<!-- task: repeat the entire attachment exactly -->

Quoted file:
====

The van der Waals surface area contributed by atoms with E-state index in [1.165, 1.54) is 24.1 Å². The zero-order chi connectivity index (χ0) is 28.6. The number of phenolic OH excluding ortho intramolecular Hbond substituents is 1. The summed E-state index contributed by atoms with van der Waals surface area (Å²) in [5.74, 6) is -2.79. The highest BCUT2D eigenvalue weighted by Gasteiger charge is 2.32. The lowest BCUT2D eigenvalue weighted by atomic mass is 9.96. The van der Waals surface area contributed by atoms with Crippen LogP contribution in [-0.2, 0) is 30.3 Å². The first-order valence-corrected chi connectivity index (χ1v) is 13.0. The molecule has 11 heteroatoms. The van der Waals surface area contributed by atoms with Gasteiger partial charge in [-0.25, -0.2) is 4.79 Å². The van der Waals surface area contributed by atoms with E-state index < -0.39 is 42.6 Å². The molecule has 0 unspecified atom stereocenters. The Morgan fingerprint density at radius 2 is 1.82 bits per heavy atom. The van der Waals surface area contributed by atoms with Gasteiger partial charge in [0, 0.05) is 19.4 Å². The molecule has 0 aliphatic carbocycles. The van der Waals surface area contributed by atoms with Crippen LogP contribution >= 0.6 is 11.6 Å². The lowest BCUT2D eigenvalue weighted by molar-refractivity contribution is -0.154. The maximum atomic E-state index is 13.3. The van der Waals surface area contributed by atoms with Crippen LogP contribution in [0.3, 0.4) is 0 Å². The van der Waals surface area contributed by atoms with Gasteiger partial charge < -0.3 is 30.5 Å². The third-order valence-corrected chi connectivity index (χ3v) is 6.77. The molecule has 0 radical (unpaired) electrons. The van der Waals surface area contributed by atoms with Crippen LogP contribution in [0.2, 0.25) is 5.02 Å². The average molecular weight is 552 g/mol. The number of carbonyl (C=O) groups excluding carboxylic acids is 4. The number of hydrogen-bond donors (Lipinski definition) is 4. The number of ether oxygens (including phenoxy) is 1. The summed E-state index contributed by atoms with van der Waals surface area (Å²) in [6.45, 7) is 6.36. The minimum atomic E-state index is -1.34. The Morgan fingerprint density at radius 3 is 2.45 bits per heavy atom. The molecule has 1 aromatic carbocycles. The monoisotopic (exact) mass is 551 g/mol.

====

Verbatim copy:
The van der Waals surface area contributed by atoms with E-state index in [1.165, 1.54) is 24.1 Å². The zero-order chi connectivity index (χ0) is 28.6. The number of phenolic OH excluding ortho intramolecular Hbond substituents is 1. The summed E-state index contributed by atoms with van der Waals surface area (Å²) in [5.74, 6) is -2.79. The highest BCUT2D eigenvalue weighted by Gasteiger charge is 2.32. The lowest BCUT2D eigenvalue weighted by atomic mass is 9.96. The van der Waals surface area contributed by atoms with Crippen LogP contribution in [-0.2, 0) is 30.3 Å². The first-order valence-corrected chi connectivity index (χ1v) is 13.0. The molecule has 11 heteroatoms. The van der Waals surface area contributed by atoms with Gasteiger partial charge in [-0.25, -0.2) is 4.79 Å². The van der Waals surface area contributed by atoms with E-state index < -0.39 is 42.6 Å². The molecule has 0 unspecified atom stereocenters. The Morgan fingerprint density at radius 2 is 1.82 bits per heavy atom. The van der Waals surface area contributed by atoms with Gasteiger partial charge in [0, 0.05) is 19.4 Å². The molecule has 0 aliphatic carbocycles. The van der Waals surface area contributed by atoms with Crippen LogP contribution >= 0.6 is 11.6 Å². The lowest BCUT2D eigenvalue weighted by molar-refractivity contribution is -0.154. The maximum atomic E-state index is 13.3. The van der Waals surface area contributed by atoms with Crippen LogP contribution in [0.3, 0.4) is 0 Å². The van der Waals surface area contributed by atoms with Gasteiger partial charge < -0.3 is 30.5 Å². The third-order valence-corrected chi connectivity index (χ3v) is 6.77. The molecule has 0 radical (unpaired) electrons. The van der Waals surface area contributed by atoms with Crippen LogP contribution in [0.2, 0.25) is 5.02 Å². The average molecular weight is 552 g/mol. The number of carbonyl (C=O) groups excluding carboxylic acids is 4. The number of hydrogen-bond donors (Lipinski definition) is 4. The number of ether oxygens (including phenoxy) is 1. The summed E-state index contributed by atoms with van der Waals surface area (Å²) in [6.45, 7) is 6.36. The minimum atomic E-state index is -1.34. The Morgan fingerprint density at radius 3 is 2.45 bits per heavy atom. The molecule has 1 aromatic carbocycles. The monoisotopic (exact) mass is 551 g/mol.